Whom he loved - As one of the patriarchs. Perhaps special allusion is here made to "Jacob" rather than to Abraham and Isaac, because the land came actually into the possession of the Hebrew people in the time of Jacob's sons. It was divided among the descendants of his sons, the twelve tribes, bearing their names; and thus Jacob was most naturally referred to as having been in possession of the land. Abraham and Isaac dwelt in the land as strangers and pilgrims Hebrews 11:9-10, Hebrews 11:13, having no possession there, not even of a burying-place except as they purchased it (compare Genesis 23:12-16); and the land actually came into the possession of the nation only in the family of Jacob.

4. He shall … inheritance—the heathen to be possessed by His Church (Ps 2:8), as Canaan by the Jews.

excellency of Jacob—literally, "pride," or, that in which he glories (not necessarily, though often, in a bad sense), the privileges of the chosen people—

whom he loved—His love being the sole cause of granting them.

4 He shall choose our inheritance for us, the excellency of Jacob whom he loved. Selah.

While as yet we see not all things put under him, we are glad to put ourselves and our fortunes at his disposal. "He shall choose our inheritance for us." We feel his reign to be so gracious that we even now ask to be in the fullest degree the subjects of it. We submit our will, our choice, our desire, wholly to him. Our heritage here and hereafter we leave to him, let him do with us as seemeth him good. "The excellence of Jacob whom he loved." He gave his ancient people their portion, he will give us ours, and we ask nothing better; this is the most spiritual and real manner of clapping our hands because of his sovereignty, namely, to leave all our affairs in his hands, for then our hands are empty of all care for self, and free to be used in his honour. He was the boast and glory of Israel, he is and shall be ours. He loved his people and became their greatest glory; he loves us, and he shall be our exceeding joy. As for the latter days, we ask nothing better than to stand in our appointed lot, for if we have but a portion in our Lord Jesus, it is enough for our largest desires. Our beauty, our boast, our best treasure, lies in having such a God to trust in, such a God to love us.

Selah. Yes, pause, ye faithful songsters. Here is abundant room for holy meditation -

"Muse awhile, obedient thought,

Lo, the theme's with rapture fraught;

See thy King, whose realm extends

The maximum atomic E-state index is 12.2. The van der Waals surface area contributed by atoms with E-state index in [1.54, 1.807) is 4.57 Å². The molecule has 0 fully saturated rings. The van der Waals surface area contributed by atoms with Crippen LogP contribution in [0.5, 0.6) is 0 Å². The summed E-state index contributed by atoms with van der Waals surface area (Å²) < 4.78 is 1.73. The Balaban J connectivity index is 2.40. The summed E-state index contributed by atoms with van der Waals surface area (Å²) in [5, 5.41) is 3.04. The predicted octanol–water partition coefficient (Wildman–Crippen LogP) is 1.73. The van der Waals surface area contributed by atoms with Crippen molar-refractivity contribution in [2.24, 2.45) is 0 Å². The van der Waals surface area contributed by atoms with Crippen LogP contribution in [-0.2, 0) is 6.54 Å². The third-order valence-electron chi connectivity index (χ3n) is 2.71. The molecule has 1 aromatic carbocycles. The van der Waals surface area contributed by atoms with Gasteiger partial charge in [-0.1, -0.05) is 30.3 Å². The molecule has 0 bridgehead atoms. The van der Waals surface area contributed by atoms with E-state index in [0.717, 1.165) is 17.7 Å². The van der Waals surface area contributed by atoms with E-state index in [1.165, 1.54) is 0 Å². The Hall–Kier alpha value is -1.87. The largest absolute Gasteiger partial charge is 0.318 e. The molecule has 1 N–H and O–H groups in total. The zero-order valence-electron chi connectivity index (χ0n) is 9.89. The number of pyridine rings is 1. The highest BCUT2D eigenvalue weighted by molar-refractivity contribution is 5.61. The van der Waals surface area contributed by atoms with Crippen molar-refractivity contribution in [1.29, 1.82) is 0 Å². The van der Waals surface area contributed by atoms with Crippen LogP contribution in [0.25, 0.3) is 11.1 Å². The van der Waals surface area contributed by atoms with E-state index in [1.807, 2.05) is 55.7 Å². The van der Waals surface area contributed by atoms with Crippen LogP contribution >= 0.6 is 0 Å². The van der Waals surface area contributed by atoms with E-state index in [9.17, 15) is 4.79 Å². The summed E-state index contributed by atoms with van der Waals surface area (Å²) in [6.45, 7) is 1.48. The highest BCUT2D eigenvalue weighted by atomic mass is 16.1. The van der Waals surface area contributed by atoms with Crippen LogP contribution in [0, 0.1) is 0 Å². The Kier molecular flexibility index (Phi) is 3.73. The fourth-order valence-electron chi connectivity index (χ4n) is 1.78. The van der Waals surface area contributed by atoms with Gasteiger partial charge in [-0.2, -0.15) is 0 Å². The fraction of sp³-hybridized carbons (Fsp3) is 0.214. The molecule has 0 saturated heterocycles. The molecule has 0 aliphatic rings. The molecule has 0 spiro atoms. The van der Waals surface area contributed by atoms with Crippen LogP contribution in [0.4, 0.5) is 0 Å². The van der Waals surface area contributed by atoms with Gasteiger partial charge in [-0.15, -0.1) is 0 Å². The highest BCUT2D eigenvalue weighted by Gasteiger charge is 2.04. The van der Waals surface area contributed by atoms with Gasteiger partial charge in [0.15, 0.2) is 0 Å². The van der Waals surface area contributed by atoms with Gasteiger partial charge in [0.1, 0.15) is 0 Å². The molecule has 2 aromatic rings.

E'en to earth's remotest ends!

Gladly shall the nations own

Him their Lord and God alone;

Clap their hands with holy mirth,

Hail him Monarch of the Earth.

Come, my soul, before him bow,

Gladdest of his subjects thou;

Leave thy portion to his choice,


He shall choose, i.e. he will appoint and bestow upon us. This verb of the future tense may seem to agree well with the Gentiles, because this blessing was not now present, but future, and so the sense designed by the Holy Ghost may be this: Though at present we are wicked and wretched creatures, and strangers to the commonwealth of Israel, yet there is a time coming wherein God will choose or take us into the number of his children by gracious adoption. But futures are variously rendered; and accordingly the vulgar Latin, Syriac, and Arabic render this word. He hath chosen. The Chaldee renders this and the following words, He will take pleasure in us, so as to give us our inheritance. Our inheritance; either the land of Canaan; or heaven, which was typified by that land; or rather, God himself, who is called his people’s portion or inheritance, as Psalm 16:5 73:26, and elsewhere, or the presence, and worship, and blessing of God. This God had chosen for the Israelites, and resolved to choose or set apart for the Gentiles. The excellency, or glory; wherein Jacob gloried and excelled all other people. See Ezekiel 24:21 Amos 6:8 8:7.

Of Jacob; either,

1. Of the person of Jacob; who, though he never had the possession of the land of Canaan, yet had the Lord, and his presence and blessing, for his inheritance. Or rather,

2. Of the people of Jacob or Israel, who are frequently called Jacob, as Numbers 23:7,10,23 Psa 14:7 44:4, &c., for these did actually enjoy the promised inheritance of Canaan, and the presence of God in his sanctuary.